Specializing in Fine Mountain Properties Over 30 years of experience working with buyers and sellers like you! When you close your real estate transaction with me, 5% of my earned commission will be donated to a local charity of your choice in your name! Don’t delay! The market is hot and getting hotter by the day. Call today for a free “Market Consultation” Jeff Chapman Broker Associate Fleisher Land and Homes www.the fleishercompany.com Office: (970) 704-1515 ext. 118 Cell: (970) 355-0184 firstname.lastname@example.org Currently serving as the VP of your local Ferdinand Hayden Chapter of Trout Unlimited!
C R Y S T A L
R I V E R
C A U C U S
M A T T E R S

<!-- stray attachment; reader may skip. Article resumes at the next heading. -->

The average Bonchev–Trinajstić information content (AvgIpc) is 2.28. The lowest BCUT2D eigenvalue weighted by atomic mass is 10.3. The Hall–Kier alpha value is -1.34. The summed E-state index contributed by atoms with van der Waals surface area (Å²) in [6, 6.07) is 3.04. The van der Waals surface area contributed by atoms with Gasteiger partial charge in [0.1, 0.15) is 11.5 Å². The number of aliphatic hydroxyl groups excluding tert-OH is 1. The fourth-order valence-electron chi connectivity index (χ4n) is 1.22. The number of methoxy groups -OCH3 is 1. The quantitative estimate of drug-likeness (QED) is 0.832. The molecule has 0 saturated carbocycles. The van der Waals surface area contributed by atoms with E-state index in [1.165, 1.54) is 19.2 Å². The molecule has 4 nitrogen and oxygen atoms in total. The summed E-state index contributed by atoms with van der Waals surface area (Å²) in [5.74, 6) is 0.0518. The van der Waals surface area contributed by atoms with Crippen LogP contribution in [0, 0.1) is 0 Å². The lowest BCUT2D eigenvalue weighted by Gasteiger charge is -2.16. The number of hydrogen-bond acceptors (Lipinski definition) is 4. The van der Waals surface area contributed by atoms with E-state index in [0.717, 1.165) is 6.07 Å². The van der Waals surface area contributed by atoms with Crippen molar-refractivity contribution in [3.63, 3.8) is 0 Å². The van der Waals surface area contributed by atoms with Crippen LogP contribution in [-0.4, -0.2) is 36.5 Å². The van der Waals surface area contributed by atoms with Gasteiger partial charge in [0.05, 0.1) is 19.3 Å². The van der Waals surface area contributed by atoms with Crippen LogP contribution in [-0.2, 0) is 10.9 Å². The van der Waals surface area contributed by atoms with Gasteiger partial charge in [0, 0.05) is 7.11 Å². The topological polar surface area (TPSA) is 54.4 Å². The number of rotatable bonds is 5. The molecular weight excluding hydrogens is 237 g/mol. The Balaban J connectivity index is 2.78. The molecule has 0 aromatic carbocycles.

Redstone Park Planning Back in the Spotlight By John Emerick, Crystal River Caucus In the fall of 2010, Pitkin County completed a conceptual plan for three parks in the Redstone area: Redstone Park, Elk Park, and Redstone Boulders Open Space. The plan culminated a 12-month collaborative process between Pitkin County staff, Bluegreen landscape architects, and a 12-member planning committee of local residents, along with numerous other citizens who attended planning committee meetings from time to time. The process received supportive comments by many Crystal River Caucus members as being open, transparent, and sensitive to the concerns of local citizens. “This should serve as a model for how Pitkin County Open Space and Trails plans all of its projects in the valley,” said Dee Malone, Crystal River Caucus chair. “The collaborative process was terrific and people really felt their views were being respected.” Pitkin County is now beginning the next phase for one of the parcels – Elk Park. Elk Park is located between the Crystal River and Highway 133, just opposite the Redstone Coke Ovens. It has a large parking area, a dilapidated and condemned structure owned by the county, and sparse landscaping that has had little attention over the years. The county plans to change all of that. “The planning committee placed the highest priority on Elk Park because they felt it needed to be an attractive feature at the entrance to Redstone,” said Gary Tennenbaum, Pitkin County stewardship and trails manager. “If done right, it could help draw people into Redstone.” The county has already received a grant from the Colorado Department of Transportation Scenic Byways Program, and has called the planning committee back into service to develop more detailed plans for the park. The new Elk Park Lots of ideas were discussed at the committee’s first meeting, held on May 30. These ranged from the ultimate replacement of both the Highway 133 bridge over Coal Creek and the Redstone Bridge over the Crystal River at the north corner of Elk Park, to restoring the riparian banks of the Crystal River and Coal Creek. While those projects may well happen in the future with considerably more planning, most of the efforts over the next couple of years will focus on landscaping, redesigning the parking area, and build-